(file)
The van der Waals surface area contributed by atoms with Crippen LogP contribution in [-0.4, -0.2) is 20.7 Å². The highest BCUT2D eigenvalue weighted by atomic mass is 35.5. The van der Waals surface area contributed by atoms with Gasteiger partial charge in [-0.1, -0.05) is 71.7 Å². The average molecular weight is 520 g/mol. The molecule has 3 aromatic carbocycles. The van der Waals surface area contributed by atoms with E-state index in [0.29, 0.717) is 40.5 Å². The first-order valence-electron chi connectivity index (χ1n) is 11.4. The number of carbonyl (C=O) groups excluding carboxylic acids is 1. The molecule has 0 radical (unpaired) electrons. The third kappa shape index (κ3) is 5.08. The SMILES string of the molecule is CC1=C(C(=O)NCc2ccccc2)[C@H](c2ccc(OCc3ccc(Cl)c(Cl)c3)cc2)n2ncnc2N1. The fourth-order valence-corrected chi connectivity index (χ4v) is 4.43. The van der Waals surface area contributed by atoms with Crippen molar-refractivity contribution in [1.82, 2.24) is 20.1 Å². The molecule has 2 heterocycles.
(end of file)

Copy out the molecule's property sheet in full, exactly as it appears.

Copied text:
The van der Waals surface area contributed by atoms with Crippen LogP contribution in [-0.4, -0.2) is 20.7 Å². The highest BCUT2D eigenvalue weighted by atomic mass is 35.5. The van der Waals surface area contributed by atoms with Gasteiger partial charge in [-0.1, -0.05) is 71.7 Å². The average molecular weight is 520 g/mol. The molecule has 3 aromatic carbocycles. The van der Waals surface area contributed by atoms with E-state index in [0.29, 0.717) is 40.5 Å². The first-order valence-electron chi connectivity index (χ1n) is 11.4. The number of carbonyl (C=O) groups excluding carboxylic acids is 1. The molecule has 0 radical (unpaired) electrons. The third kappa shape index (κ3) is 5.08. The SMILES string of the molecule is CC1=C(C(=O)NCc2ccccc2)[C@H](c2ccc(OCc3ccc(Cl)c(Cl)c3)cc2)n2ncnc2N1. The fourth-order valence-corrected chi connectivity index (χ4v) is 4.43. The van der Waals surface area contributed by atoms with Crippen molar-refractivity contribution in [1.82, 2.24) is 20.1 Å². The molecule has 2 heterocycles.